Edith Hessel and colleagues, at Dynavax Technologies Corporation, Berkeley, have identified the reason that humans and rodents respond differently to a molecule that is being developed to treat allergic diseases.
Molecules that trigger the protein TLR9 are being developed as a potential therapeutic for allergic diseases. While they have been shown to be safe and well-tolerated when inhaled by people, they cause severe lung inflammation and toxicity when inhaled by rodents.
In the study, the toxicity of one of the molecules under development was found to depend on TLR9 and the soluble immune molecule TNF-alpha in mice. Importantly, TLR9 is expressed on many immune cell types in the mouse (monocyte/macrophage cells, B cells, and pDCs) and only on B cells and pDCs in humans. The toxicity in mice was found to be independent of B cells and pDCs, meaning that other immune cells expressing TLR9 were responsible for TNF-alpha production.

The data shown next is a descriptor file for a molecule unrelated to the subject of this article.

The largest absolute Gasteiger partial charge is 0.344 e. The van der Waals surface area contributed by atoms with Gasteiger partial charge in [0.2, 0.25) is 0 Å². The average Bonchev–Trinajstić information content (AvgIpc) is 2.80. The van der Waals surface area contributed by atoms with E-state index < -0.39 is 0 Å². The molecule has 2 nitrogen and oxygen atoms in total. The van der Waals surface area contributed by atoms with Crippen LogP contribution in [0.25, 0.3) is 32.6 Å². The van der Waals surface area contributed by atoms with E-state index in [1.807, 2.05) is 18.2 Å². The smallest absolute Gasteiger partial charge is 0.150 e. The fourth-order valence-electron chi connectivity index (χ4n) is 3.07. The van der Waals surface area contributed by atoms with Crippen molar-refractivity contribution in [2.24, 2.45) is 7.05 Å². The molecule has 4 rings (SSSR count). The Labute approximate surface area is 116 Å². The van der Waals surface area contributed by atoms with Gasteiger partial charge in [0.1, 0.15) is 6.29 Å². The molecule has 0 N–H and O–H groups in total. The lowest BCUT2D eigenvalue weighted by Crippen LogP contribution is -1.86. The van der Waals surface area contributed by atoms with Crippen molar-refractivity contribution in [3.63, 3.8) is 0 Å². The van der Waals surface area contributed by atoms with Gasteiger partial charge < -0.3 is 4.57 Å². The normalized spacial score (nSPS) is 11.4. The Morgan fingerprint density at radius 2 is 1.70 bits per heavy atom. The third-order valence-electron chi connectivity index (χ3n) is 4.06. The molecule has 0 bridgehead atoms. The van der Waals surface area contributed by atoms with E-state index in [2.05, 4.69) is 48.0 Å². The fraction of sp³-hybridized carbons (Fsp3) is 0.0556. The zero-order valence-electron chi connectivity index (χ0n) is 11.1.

As human TLR9-expressing cells did not produce TNF-alpha in response to stimulation by the molecules under development, the authors conclude that the differential pattern of TLR9 expression is important in determining the nontoxicity of molecules that target TLR9 in humans and that toxicity in rodents is a result of TNF-alpha production.
- Hessel et al. CpG-containing immunostimulatory DNA sequences elicit TNF-alpha%u2013dependent toxicology in rodents but not in humans. Journal of Clinical Investigation, 2009;
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